2.17.2007

Arubagirl's Lost in Smallness

Reading weblogs from person in other countries gives you a perspective about the place, people and events that you'd never find in traditional media or even from an American-type visit to the country.

Personal weblogs offer an intimate view of the lives, views and activities of individuals as expressed through their comments and photographs.

You can travel the world without leaving your home--or computer.

Lost in Smallness is a neat weblog by a writer that goes by Arubagirl and describes herself as folows:

Hey, what's up? Thanks for stopping by, it's a real treat to have you here. So I was born in 1980 in the Netherlands, but my parents decided 3 1/2 years later to move to their native country of Aruba. Best thing they ever did. I tend to write about my country a lot. It's mostly in English, but don't be shocked to find the occasional post written in Dutch or Papiamento. I like to read, write, take photos with my Nikon D50 and dig out my family tree. I hate mean comments. Consider yourselves warned.
Here's an entry titled Buh-Bye, Ritz Carlton. It stands out because all most Americans know about Aruba are its tourist hotels--and that's a shame.

In November 2005 I blogged about the possibility of Ritz Carlton establishing itself in Aruba. According to today's Diario, the hotel chain passed on this.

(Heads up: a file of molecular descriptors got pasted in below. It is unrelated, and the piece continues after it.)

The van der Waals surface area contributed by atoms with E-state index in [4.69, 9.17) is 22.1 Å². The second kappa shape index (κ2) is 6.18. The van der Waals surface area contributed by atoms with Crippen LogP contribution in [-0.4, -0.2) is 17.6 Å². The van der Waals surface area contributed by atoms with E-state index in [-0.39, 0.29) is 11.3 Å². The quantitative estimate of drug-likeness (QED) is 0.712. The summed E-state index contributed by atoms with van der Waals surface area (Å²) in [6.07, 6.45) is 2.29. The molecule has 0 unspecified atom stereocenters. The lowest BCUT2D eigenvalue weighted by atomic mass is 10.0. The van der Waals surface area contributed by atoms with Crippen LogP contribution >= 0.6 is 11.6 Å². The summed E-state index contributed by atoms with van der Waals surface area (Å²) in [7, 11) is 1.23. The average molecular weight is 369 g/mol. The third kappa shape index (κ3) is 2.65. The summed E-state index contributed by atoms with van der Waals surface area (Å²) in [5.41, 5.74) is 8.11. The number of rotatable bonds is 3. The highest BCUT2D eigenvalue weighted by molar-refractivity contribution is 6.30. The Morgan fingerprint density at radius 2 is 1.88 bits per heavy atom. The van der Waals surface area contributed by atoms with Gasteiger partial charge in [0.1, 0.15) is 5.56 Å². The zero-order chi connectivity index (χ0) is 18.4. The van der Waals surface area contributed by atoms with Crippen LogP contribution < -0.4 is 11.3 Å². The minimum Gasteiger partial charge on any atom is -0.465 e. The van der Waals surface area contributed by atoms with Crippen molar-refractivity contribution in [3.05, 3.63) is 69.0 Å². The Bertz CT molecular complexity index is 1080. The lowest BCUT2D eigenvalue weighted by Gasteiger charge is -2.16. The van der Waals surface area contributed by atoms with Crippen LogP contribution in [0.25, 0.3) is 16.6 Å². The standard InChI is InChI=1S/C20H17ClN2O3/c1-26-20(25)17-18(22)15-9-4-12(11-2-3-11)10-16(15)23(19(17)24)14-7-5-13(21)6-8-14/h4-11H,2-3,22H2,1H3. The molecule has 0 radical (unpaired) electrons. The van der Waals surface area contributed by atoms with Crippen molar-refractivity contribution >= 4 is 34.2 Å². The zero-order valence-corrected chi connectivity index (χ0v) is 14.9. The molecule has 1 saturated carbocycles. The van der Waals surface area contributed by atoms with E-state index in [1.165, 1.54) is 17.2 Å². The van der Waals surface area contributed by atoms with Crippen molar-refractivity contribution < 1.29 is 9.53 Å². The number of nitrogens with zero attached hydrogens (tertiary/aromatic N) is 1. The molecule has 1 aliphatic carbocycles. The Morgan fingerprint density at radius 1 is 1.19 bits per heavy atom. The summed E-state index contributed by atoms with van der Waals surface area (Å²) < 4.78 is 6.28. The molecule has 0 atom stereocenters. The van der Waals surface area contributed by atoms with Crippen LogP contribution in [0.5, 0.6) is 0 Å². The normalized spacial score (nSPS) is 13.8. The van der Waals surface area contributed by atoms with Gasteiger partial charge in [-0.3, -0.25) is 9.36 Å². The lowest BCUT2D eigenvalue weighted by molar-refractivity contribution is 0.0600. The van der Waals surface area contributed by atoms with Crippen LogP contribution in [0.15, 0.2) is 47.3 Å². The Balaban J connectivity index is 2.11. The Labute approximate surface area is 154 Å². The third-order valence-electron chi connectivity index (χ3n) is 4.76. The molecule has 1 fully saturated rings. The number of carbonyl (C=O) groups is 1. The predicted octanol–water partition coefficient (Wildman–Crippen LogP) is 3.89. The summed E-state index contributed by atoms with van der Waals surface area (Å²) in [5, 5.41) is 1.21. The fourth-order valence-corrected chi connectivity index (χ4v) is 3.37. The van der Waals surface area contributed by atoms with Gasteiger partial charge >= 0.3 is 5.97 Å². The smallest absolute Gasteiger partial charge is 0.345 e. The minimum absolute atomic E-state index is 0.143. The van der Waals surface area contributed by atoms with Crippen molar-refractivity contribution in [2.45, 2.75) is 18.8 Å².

I see the tourism numbers and I see that I should be sad, but I can't muster up any other feelings than relief. We have enough hotels, really. Let's fill up the ones that we do have before we let another hotel block another beach and need more immigrants.

Actually, in general, I don't think that we need more hotels. We have plenty, and we should not be too greedy. I seriously doubt that tourists come here to find another concrete jungle of hotels. I think that cozy little beaches are actually more charming without a bigass hotel in front of them. I mean, Roger's Beach and Baby Beach don't seem to lack for visitors. I understand that Aruba is dependent on tourism, but let's try to keep the tourists we do have as happy as possible.
Here's an excerpt from a very interesting post on the issue of race in Aruba titled Fame, Empathy and Color.

Can I just say something about racism in Aruba. It's going to be quick, and not do the subject the justice it deserves, but here goes. Yes, there is racism on the island. However, it's against both black and white. Black (from other islands), white, if you're from Holland. Don't tell me that there isn't against Dutch people, because I've experienced it. I'm not saying that either sort of racism is at Jim Crow levels, but it's there.

Another thing is that if you're a tourist, we don't care much about your color. You're just a tourist. That's what defines you here, above all else, including color of skin.
Seriously, just reading some of Arubagirl's posts in Lost in Smallness has taught me much more about Aruba than all of the endless television coverage of the tragic disappearance (and likely murder) of Natalie Holloway.

BTW: For a selection of interesting weblogs from around the world, please visit GlobalVoices.